According to the SEC’s complaint, filed in December 2011, Edward Henderson was one of several individuals charged with engaging in a scheme to trigger investments in various thinly-traded stocks through secret kickbacks to an investment fund representative in exchange for having the investment fund buy stock in certain companies. The SEC alleged that Henderson and the investment fund representative, who was an undercover FBI agent, agreed that Henderson would receive a fee for introducing the representative to executives willing to pay kickbacks in exchange for funding for their companies. Henderson allegedly received $12,650 for introducing an executive to the fund representative, which was a portion of the kickback that the executive paid.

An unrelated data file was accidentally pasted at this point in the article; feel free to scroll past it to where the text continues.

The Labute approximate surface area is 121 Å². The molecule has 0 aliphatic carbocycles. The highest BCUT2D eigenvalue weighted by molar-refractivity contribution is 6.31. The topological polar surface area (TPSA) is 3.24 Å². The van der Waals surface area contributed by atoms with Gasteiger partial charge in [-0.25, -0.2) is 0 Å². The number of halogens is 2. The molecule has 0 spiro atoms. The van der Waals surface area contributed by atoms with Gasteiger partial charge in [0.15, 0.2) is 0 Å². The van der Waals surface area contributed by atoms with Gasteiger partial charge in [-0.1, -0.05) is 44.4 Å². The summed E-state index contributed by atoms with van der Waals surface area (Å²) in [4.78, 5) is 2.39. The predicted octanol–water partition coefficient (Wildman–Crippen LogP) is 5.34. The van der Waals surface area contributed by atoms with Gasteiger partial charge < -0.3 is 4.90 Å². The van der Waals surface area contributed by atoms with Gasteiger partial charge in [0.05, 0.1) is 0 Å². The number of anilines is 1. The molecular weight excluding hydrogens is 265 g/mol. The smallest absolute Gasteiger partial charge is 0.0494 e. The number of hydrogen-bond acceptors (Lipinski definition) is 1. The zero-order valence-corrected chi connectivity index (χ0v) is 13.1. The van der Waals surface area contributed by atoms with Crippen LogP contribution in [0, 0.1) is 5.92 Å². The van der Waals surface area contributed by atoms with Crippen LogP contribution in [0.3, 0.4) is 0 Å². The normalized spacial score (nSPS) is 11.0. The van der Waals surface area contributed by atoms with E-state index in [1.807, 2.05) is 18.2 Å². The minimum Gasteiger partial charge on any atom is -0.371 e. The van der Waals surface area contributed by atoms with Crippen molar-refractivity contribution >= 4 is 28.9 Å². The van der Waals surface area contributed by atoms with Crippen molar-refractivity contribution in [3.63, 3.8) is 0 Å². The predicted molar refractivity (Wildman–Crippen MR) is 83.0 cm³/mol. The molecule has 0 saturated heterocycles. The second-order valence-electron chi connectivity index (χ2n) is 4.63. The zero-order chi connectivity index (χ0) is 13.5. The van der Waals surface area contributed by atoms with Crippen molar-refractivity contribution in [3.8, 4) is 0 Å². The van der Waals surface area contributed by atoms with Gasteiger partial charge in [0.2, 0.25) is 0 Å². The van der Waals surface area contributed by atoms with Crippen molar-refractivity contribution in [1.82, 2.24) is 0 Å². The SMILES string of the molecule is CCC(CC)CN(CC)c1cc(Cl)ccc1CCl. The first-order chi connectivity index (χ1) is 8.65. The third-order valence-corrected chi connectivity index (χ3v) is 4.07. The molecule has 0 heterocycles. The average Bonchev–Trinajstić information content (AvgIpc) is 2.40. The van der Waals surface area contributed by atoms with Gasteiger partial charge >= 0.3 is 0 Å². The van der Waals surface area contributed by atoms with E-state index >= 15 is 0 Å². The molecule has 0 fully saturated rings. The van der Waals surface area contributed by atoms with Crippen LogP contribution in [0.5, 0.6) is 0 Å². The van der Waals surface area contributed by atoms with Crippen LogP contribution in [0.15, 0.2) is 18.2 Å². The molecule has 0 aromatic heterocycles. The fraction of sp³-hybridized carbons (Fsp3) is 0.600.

The final judgment, entered on February 28, 2018 by the federal district court in Boston, Mass., permanently prohibits Henderson from violating Section 10(b) of the Securities Exchange Act of 1934 and Rule 10b-5 thereunder, holds him liable for $12,650 in disgorgement, representing profits from the alleged illegal conduct, but deems it satisfied by a forfeiture order entered against Henderson in a related criminal action. The judgment also prohibits Henderson from participating in penny stock offerings.

The court’s entry of judgment against Henderson resolves the litigation in its entirety. The court previously entered judgment against Michael Lee, ZipGlobal Holdings, Inc., Paul Desjourdy, Microholdings US, Inc. and James Wheeler. The SEC’s cases arose from an alleged kickback scheme that was exposed by an undercover operation of the Federal Bureau of Investigation’s Boston office.